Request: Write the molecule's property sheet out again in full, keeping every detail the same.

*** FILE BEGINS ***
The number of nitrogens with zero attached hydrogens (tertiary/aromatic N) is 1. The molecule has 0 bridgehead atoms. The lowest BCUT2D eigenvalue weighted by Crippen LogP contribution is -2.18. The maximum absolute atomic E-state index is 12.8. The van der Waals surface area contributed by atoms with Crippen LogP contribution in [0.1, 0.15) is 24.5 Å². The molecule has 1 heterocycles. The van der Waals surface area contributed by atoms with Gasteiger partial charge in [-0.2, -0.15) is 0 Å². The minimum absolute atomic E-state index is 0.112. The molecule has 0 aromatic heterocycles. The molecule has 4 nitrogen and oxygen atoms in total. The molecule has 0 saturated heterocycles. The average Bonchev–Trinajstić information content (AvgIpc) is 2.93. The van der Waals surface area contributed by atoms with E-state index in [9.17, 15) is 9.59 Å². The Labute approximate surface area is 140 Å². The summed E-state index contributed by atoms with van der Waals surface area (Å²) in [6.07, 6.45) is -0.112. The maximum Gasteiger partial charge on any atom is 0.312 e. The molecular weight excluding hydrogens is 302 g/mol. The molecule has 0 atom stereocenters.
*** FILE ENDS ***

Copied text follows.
The number of nitrogens with zero attached hydrogens (tertiary/aromatic N) is 1. The molecule has 0 bridgehead atoms. The lowest BCUT2D eigenvalue weighted by Crippen LogP contribution is -2.18. The maximum absolute atomic E-state index is 12.8. The van der Waals surface area contributed by atoms with Crippen LogP contribution in [0.1, 0.15) is 24.5 Å². The molecule has 1 heterocycles. The van der Waals surface area contributed by atoms with Gasteiger partial charge in [-0.2, -0.15) is 0 Å². The minimum absolute atomic E-state index is 0.112. The molecule has 0 aromatic heterocycles. The molecule has 4 nitrogen and oxygen atoms in total. The molecule has 0 saturated heterocycles. The average Bonchev–Trinajstić information content (AvgIpc) is 2.93. The van der Waals surface area contributed by atoms with E-state index in [9.17, 15) is 9.59 Å². The Labute approximate surface area is 140 Å². The summed E-state index contributed by atoms with van der Waals surface area (Å²) in [6.07, 6.45) is -0.112. The maximum Gasteiger partial charge on any atom is 0.312 e. The molecular weight excluding hydrogens is 302 g/mol. The molecule has 0 atom stereocenters.